“We actually got a certificate from Fonterra saying we were the 10th lowest farm in the whole of their suppliers. Last year the average count was 77,000 and we were 169th but still in the top 10%, and the average count for this season so far is 59,000,” says Scott.

“It is just so much easier now that I don’t have to battle with mastitis any more. I am not stripping cows and I don’t have to deal with big penicillin mobs. These days in a season we might need to treat 12 to 15 cows and most of those occur in spring. When it comes to the end of the season I cull very few cows for mastitis and I can be really ruthless with that because there are so few of them. This year I had the problem of having to throw out drugs that had gone past their use-by date.”

Not having to cull many cows for mastitis also means Scott can pay more attention to culling for other problem traits – udder conformation, temperament, etc.

Mary Lund says Scott has been successful because he took on board the advice he was given and was diligent about applying it.

“When Scott’s father called me in we looked at the whole milking procedure and at cow records. Scott has very good records and we noted that there were some cows with consistently high cell counts so we discussed getting rid of some of them. It was mid-season and starting to get dry so he could do some culling quite comfortably,” says Mary.

“We had a good look at preventative measures – marking and milking high cell count cows last, manual teat spraying, dry cow therapy etc, and Scott did everything really well and got a very good result very quickly.”

Mary highlights the value of having good herd records. “We could go back three seasons and have a look at individual cows and could see those problem cows popping up again and again. We could see what treatment they had had in the past and what the outcome had been, so it was really useful to have all those records,” she says.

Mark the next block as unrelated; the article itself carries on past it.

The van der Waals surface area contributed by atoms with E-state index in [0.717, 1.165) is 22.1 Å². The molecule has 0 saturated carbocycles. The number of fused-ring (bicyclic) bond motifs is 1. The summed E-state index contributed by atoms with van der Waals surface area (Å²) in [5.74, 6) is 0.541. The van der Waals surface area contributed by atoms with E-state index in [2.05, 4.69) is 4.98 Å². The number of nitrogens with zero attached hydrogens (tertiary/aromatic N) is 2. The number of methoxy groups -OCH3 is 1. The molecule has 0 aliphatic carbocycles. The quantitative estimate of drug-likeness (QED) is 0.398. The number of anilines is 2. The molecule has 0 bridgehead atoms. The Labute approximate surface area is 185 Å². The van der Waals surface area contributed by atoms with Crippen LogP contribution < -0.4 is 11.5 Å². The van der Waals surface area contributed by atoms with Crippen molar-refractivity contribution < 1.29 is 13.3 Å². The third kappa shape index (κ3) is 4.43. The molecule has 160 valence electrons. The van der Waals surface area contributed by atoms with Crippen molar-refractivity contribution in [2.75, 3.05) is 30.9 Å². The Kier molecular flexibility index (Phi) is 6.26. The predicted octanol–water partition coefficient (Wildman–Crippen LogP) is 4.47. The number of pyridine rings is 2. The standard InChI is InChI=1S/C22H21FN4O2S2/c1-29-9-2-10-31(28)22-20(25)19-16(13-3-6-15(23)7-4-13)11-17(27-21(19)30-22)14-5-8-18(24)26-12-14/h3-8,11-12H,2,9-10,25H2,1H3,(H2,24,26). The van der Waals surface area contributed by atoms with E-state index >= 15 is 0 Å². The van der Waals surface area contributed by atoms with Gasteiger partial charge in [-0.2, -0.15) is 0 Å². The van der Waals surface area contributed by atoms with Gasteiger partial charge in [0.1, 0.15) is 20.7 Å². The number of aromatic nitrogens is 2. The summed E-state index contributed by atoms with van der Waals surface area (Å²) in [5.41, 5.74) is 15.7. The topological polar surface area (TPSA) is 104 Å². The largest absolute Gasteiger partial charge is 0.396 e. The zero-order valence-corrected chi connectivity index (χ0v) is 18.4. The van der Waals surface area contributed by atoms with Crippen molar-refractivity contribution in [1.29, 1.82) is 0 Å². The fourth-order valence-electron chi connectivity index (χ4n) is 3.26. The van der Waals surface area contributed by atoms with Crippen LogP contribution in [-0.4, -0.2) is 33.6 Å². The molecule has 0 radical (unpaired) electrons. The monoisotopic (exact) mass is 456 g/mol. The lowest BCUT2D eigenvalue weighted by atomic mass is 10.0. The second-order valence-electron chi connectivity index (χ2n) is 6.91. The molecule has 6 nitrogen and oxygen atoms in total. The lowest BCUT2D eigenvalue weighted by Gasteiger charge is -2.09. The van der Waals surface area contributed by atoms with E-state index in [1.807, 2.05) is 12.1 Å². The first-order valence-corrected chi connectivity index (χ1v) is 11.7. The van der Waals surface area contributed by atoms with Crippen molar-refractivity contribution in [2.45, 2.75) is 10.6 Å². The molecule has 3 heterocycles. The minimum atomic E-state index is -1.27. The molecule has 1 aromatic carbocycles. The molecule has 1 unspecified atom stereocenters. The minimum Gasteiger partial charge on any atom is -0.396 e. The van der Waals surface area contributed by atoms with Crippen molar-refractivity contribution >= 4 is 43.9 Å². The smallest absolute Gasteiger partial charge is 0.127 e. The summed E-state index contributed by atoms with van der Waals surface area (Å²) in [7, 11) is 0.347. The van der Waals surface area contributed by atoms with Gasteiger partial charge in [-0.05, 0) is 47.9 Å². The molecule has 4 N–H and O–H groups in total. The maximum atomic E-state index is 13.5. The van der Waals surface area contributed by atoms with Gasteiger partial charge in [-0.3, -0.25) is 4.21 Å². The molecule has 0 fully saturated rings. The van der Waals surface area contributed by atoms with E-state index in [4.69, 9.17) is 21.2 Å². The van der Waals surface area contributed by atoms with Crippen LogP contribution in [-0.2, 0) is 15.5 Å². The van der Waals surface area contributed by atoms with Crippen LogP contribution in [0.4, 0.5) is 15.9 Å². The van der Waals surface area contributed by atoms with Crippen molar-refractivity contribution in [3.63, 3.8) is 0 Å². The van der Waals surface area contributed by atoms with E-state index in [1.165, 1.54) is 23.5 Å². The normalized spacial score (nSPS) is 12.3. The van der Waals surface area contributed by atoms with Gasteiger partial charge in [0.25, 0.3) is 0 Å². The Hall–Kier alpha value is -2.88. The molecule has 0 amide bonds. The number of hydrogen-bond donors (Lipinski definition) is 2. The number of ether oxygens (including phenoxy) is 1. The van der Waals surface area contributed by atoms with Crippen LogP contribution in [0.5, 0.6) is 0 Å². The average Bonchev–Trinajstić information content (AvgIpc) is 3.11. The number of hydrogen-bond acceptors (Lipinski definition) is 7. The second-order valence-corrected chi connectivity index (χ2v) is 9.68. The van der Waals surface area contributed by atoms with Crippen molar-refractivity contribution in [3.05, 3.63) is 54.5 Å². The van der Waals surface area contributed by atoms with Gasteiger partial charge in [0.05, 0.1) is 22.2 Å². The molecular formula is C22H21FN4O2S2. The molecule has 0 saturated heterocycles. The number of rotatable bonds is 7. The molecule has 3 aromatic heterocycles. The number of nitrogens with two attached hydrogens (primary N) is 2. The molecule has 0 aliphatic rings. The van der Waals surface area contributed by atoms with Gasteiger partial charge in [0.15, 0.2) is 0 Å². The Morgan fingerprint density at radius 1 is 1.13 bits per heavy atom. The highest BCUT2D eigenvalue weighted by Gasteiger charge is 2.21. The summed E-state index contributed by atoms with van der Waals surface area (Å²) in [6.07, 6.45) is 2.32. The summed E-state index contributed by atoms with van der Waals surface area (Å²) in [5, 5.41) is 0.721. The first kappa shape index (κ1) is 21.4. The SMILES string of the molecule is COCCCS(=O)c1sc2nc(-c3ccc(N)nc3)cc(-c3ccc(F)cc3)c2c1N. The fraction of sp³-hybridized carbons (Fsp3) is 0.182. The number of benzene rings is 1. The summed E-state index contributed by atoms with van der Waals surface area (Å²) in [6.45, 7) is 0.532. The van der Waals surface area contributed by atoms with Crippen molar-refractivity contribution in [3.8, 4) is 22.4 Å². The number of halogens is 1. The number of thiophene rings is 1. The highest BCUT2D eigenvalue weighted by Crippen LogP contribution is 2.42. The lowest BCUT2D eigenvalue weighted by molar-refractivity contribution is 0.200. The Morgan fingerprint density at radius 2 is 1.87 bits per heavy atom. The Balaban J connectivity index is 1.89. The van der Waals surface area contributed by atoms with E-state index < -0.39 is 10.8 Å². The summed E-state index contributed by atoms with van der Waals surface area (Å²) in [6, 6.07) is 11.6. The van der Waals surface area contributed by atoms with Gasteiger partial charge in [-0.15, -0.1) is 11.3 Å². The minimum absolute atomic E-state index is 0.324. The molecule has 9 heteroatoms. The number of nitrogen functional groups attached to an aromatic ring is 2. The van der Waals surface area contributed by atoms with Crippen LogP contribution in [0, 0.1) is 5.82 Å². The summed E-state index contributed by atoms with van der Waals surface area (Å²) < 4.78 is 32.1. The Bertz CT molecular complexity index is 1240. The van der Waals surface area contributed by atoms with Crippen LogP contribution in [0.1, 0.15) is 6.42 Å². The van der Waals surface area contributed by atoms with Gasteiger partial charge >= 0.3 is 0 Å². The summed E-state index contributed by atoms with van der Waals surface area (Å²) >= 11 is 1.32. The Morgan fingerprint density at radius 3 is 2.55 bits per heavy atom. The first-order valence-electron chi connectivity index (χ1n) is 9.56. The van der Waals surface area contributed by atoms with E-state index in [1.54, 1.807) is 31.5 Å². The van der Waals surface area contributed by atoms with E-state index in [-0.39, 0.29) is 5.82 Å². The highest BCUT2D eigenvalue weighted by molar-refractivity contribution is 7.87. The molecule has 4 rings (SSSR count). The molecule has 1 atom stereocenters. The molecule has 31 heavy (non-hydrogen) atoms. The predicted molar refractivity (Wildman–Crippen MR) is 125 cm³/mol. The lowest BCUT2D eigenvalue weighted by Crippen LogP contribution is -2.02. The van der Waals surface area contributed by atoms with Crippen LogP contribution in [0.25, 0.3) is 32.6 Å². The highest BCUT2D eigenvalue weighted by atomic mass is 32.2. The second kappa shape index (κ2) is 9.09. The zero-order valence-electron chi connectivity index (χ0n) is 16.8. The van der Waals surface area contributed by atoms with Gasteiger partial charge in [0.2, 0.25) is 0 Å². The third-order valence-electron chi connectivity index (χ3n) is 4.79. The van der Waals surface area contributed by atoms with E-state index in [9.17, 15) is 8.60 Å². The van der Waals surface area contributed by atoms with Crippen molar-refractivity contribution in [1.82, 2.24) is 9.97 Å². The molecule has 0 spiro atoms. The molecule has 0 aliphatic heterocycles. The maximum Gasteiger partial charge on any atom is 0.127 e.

“I recommend that farmers use the SmartSAMM plan or the healthy udder guide and use it in the separate modules so that you can look at early lactation, mid lactation, drying-off, and the dry period. Sit down with the staff involved and work out a strategy for each of those periods. The good thing is that you can work out your own protocols or procedures so you can decide on a course of action, document it and follow it.”

Mary says that on some farms people just aren’t aware of the importance of mastitis and the problems involved. Too often they just accept that it happens and things get out of hand because they are not looking for the signs and when they do see them, they don’t do anything about it.

“The key messages are to keep an eye out and take action as soon as you see the signs; and to understand mastitis, how it occurs and what can happen at the different stages of the season. If you understand what is happening then it is much easier to put in place procedures that will help to eliminate any problem,” she says.

“Mastitis can be such a big issue on many farms and people get bogged down in it, but it is a matter of taking a systematic approach and there are more and more tools available now to help farm staff to do things right.”

For key information go to http://www.smartsamm.co.nz.